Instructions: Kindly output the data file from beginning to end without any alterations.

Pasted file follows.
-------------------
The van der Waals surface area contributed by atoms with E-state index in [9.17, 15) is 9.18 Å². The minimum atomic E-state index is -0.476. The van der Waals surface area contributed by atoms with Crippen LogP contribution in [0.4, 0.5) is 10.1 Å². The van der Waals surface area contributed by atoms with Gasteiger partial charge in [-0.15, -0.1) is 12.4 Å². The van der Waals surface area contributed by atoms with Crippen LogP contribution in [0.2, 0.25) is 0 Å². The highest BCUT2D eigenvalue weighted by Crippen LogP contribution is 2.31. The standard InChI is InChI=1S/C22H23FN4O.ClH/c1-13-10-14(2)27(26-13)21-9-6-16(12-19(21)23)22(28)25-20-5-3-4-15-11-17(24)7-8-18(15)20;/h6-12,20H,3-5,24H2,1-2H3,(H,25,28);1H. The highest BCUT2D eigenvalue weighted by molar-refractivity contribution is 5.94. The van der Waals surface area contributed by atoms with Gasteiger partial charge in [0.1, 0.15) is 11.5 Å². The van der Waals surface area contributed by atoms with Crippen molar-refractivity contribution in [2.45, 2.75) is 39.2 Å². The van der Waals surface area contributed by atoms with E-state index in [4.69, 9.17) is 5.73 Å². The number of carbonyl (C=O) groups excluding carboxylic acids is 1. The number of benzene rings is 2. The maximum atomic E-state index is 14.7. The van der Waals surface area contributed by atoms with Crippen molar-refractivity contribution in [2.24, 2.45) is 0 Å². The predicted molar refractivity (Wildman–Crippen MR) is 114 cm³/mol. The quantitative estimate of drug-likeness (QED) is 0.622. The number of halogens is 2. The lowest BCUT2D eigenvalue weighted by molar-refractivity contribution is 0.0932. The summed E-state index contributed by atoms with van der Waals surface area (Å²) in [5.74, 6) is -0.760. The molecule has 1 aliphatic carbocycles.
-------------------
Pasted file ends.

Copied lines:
The van der Waals surface area contributed by atoms with E-state index in [9.17, 15) is 9.18 Å². The minimum atomic E-state index is -0.476. The van der Waals surface area contributed by atoms with Crippen LogP contribution in [0.4, 0.5) is 10.1 Å². The van der Waals surface area contributed by atoms with Gasteiger partial charge in [-0.15, -0.1) is 12.4 Å². The van der Waals surface area contributed by atoms with Crippen LogP contribution in [0.2, 0.25) is 0 Å². The highest BCUT2D eigenvalue weighted by Crippen LogP contribution is 2.31. The standard InChI is InChI=1S/C22H23FN4O.ClH/c1-13-10-14(2)27(26-13)21-9-6-16(12-19(21)23)22(28)25-20-5-3-4-15-11-17(24)7-8-18(15)20;/h6-12,20H,3-5,24H2,1-2H3,(H,25,28);1H. The highest BCUT2D eigenvalue weighted by molar-refractivity contribution is 5.94. The van der Waals surface area contributed by atoms with Gasteiger partial charge in [0.1, 0.15) is 11.5 Å². The van der Waals surface area contributed by atoms with Crippen molar-refractivity contribution in [2.45, 2.75) is 39.2 Å². The van der Waals surface area contributed by atoms with E-state index in [4.69, 9.17) is 5.73 Å². The number of carbonyl (C=O) groups excluding carboxylic acids is 1. The number of benzene rings is 2. The maximum atomic E-state index is 14.7. The van der Waals surface area contributed by atoms with Crippen molar-refractivity contribution in [2.24, 2.45) is 0 Å². The predicted molar refractivity (Wildman–Crippen MR) is 114 cm³/mol. The quantitative estimate of drug-likeness (QED) is 0.622. The number of halogens is 2. The lowest BCUT2D eigenvalue weighted by molar-refractivity contribution is 0.0932. The summed E-state index contributed by atoms with van der Waals surface area (Å²) in [5.74, 6) is -0.760. The molecule has 1 aliphatic carbocycles.